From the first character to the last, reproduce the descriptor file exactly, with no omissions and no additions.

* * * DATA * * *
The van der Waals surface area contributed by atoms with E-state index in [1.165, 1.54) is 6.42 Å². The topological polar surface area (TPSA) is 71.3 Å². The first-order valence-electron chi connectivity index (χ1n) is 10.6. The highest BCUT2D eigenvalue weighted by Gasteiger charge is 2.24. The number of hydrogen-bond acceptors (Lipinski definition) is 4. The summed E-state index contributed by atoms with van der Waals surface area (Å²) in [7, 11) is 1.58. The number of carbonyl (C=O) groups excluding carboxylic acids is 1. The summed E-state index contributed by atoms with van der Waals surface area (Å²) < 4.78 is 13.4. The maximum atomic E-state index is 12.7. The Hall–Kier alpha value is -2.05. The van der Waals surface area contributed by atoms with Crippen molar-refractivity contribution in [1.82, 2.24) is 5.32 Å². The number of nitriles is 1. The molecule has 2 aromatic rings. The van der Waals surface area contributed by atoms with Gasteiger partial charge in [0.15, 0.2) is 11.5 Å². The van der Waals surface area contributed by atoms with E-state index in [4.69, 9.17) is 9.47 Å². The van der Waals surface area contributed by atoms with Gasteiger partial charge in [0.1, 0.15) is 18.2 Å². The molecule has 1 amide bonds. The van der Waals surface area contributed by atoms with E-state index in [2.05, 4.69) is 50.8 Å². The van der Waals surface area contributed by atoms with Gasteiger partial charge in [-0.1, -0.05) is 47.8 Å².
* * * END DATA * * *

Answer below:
The van der Waals surface area contributed by atoms with E-state index in [1.165, 1.54) is 6.42 Å². The topological polar surface area (TPSA) is 71.3 Å². The first-order valence-electron chi connectivity index (χ1n) is 10.6. The highest BCUT2D eigenvalue weighted by Gasteiger charge is 2.24. The number of hydrogen-bond acceptors (Lipinski definition) is 4. The summed E-state index contributed by atoms with van der Waals surface area (Å²) in [7, 11) is 1.58. The number of carbonyl (C=O) groups excluding carboxylic acids is 1. The summed E-state index contributed by atoms with van der Waals surface area (Å²) < 4.78 is 13.4. The maximum atomic E-state index is 12.7. The Hall–Kier alpha value is -2.05. The van der Waals surface area contributed by atoms with Crippen molar-refractivity contribution in [1.82, 2.24) is 5.32 Å². The number of nitriles is 1. The molecule has 2 aromatic rings. The van der Waals surface area contributed by atoms with Gasteiger partial charge in [0.15, 0.2) is 11.5 Å². The van der Waals surface area contributed by atoms with E-state index in [4.69, 9.17) is 9.47 Å². The van der Waals surface area contributed by atoms with Gasteiger partial charge in [0.1, 0.15) is 18.2 Å². The molecule has 1 amide bonds. The van der Waals surface area contributed by atoms with E-state index in [2.05, 4.69) is 50.8 Å². The van der Waals surface area contributed by atoms with Gasteiger partial charge in [-0.1, -0.05) is 47.8 Å².